France May Impose Tougher Registration Rules On Cryptocurrency Firms By January 2024

France is set to impose tougher registration rules on cryptocurrency firms as of January 2024, according to a proposal passed by the National Assembly.

The new rules will require additional measures on internal controls, cybersecurity and conflicts of interest, with the aim of bolstering France’s crypto regulatory regime, Coindesk reported.

The move comes amidst recent market turbulence and as the country prepares for the implementation of new cryptocurrency laws from the European Union.

France is positioning itself as a crypto hub and has already attracted firms such as Binance and Bitstamp, which have successfully registered with the country’s Financial Markets Authority (AMF).

Registration involves compliance checks on governance and anti-money laundering norms and is mandatory for all firms offering trading or custody services in France.

No firm has yet obtained a license, which is a more stringent process than registration and involves compliance with financial norms.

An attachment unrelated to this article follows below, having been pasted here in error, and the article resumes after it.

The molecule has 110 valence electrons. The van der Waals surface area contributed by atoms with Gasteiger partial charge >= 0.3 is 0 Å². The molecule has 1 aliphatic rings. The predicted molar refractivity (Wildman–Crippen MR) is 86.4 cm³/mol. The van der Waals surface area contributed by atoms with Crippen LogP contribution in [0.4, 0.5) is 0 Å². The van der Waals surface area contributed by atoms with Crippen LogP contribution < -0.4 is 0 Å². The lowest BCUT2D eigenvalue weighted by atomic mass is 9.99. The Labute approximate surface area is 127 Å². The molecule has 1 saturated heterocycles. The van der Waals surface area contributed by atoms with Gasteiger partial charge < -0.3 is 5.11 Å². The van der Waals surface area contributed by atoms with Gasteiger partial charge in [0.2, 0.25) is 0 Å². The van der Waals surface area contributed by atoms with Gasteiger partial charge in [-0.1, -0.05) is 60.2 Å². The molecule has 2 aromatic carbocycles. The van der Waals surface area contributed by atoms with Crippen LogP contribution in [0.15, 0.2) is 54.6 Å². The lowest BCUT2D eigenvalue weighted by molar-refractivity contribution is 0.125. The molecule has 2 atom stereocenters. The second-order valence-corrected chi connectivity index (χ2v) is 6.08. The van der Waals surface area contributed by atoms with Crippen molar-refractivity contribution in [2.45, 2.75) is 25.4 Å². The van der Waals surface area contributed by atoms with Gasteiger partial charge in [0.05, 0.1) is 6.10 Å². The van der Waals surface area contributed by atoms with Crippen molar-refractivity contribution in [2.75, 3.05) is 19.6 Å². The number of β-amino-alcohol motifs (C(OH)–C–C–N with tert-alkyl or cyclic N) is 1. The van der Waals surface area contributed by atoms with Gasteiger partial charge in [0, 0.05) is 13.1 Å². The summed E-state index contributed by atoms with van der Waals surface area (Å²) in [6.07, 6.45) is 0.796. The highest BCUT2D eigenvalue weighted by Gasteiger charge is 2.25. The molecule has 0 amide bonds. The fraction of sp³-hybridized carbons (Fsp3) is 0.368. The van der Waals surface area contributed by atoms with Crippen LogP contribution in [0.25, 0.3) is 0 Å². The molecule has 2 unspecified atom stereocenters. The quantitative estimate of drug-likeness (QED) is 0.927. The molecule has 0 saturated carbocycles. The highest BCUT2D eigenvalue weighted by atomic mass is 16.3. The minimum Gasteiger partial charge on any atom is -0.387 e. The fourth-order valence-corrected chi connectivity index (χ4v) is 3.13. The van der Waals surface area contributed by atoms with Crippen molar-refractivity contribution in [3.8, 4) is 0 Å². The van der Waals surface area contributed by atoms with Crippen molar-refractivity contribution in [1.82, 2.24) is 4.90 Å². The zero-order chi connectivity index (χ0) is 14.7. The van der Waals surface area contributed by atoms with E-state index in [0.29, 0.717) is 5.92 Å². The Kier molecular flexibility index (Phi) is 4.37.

Sen. Hervé Maurey initially proposed strengthening France’s crypto regulatory framework in December, citing the collapse of cryptocurrency exchange FTX and the need to avoid loopholes before the EU’s Markets in Crypto Assets Regulation (MiCA) takes effect.

The industry expressed concerns about the proposal, but regulators supported the move.

Eventually, a compromise was reached, and both chambers of the French parliament settled on a proposal that imposes additional registration requirements from January 2024 but does not mandate firms to obtain a license. The Senate voted in favor of this proposal on Feb. 16.

Maurey stated, “We are not here to prevent the development of these activities, but to avoid them being used for money laundering, tax evasion, or the financing of terrorism.”

The strengthened regulatory framework is expected to attract more crypto firms to France while ensuring that the industry operates within a more secure and regulated environment.


This article was originally published on Benzinga and appears here with permission.

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